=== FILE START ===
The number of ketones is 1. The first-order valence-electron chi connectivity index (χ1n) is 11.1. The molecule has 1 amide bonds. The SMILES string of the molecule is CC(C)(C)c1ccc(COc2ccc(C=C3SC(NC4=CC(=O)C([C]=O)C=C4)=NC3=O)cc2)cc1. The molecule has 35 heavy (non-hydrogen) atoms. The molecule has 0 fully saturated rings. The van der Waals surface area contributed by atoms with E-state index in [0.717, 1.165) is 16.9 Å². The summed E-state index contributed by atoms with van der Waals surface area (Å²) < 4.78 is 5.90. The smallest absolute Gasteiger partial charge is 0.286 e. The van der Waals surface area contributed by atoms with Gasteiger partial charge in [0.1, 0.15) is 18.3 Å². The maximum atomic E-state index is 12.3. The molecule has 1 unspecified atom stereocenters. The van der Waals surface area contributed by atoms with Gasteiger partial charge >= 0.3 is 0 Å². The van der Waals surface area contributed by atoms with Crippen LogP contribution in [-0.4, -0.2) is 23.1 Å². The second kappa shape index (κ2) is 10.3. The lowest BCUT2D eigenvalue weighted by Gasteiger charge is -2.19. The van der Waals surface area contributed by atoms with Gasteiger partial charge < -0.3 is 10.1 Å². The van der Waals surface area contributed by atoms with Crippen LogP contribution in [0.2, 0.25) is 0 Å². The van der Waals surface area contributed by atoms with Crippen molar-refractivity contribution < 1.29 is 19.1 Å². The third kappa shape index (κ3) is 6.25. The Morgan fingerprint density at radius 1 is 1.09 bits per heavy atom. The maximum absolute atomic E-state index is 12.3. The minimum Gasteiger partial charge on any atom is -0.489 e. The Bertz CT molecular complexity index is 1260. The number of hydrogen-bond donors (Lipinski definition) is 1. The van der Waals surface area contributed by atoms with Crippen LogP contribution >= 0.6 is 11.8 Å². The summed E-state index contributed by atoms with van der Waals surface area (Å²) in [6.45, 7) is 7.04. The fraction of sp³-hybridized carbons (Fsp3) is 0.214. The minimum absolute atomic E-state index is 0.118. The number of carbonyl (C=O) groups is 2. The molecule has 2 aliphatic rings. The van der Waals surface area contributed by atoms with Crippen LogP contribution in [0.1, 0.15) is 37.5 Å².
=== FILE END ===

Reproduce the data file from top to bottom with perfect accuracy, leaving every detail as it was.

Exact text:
The number of ketones is 1. The first-order valence-electron chi connectivity index (χ1n) is 11.1. The molecule has 1 amide bonds. The SMILES string of the molecule is CC(C)(C)c1ccc(COc2ccc(C=C3SC(NC4=CC(=O)C([C]=O)C=C4)=NC3=O)cc2)cc1. The molecule has 35 heavy (non-hydrogen) atoms. The molecule has 0 fully saturated rings. The van der Waals surface area contributed by atoms with E-state index in [0.717, 1.165) is 16.9 Å². The summed E-state index contributed by atoms with van der Waals surface area (Å²) < 4.78 is 5.90. The smallest absolute Gasteiger partial charge is 0.286 e. The van der Waals surface area contributed by atoms with Gasteiger partial charge in [0.1, 0.15) is 18.3 Å². The maximum atomic E-state index is 12.3. The molecule has 1 unspecified atom stereocenters. The van der Waals surface area contributed by atoms with Gasteiger partial charge >= 0.3 is 0 Å². The van der Waals surface area contributed by atoms with Crippen LogP contribution in [-0.4, -0.2) is 23.1 Å². The second kappa shape index (κ2) is 10.3. The lowest BCUT2D eigenvalue weighted by Gasteiger charge is -2.19. The van der Waals surface area contributed by atoms with Gasteiger partial charge < -0.3 is 10.1 Å². The van der Waals surface area contributed by atoms with Crippen LogP contribution in [0.2, 0.25) is 0 Å². The van der Waals surface area contributed by atoms with Crippen molar-refractivity contribution < 1.29 is 19.1 Å². The third kappa shape index (κ3) is 6.25. The Morgan fingerprint density at radius 1 is 1.09 bits per heavy atom. The maximum absolute atomic E-state index is 12.3. The minimum Gasteiger partial charge on any atom is -0.489 e. The Bertz CT molecular complexity index is 1260. The number of hydrogen-bond donors (Lipinski definition) is 1. The van der Waals surface area contributed by atoms with Crippen LogP contribution >= 0.6 is 11.8 Å². The summed E-state index contributed by atoms with van der Waals surface area (Å²) in [6.45, 7) is 7.04. The fraction of sp³-hybridized carbons (Fsp3) is 0.214. The minimum absolute atomic E-state index is 0.118. The number of carbonyl (C=O) groups is 2. The molecule has 2 aliphatic rings. The van der Waals surface area contributed by atoms with Crippen LogP contribution in [0.1, 0.15) is 37.5 Å².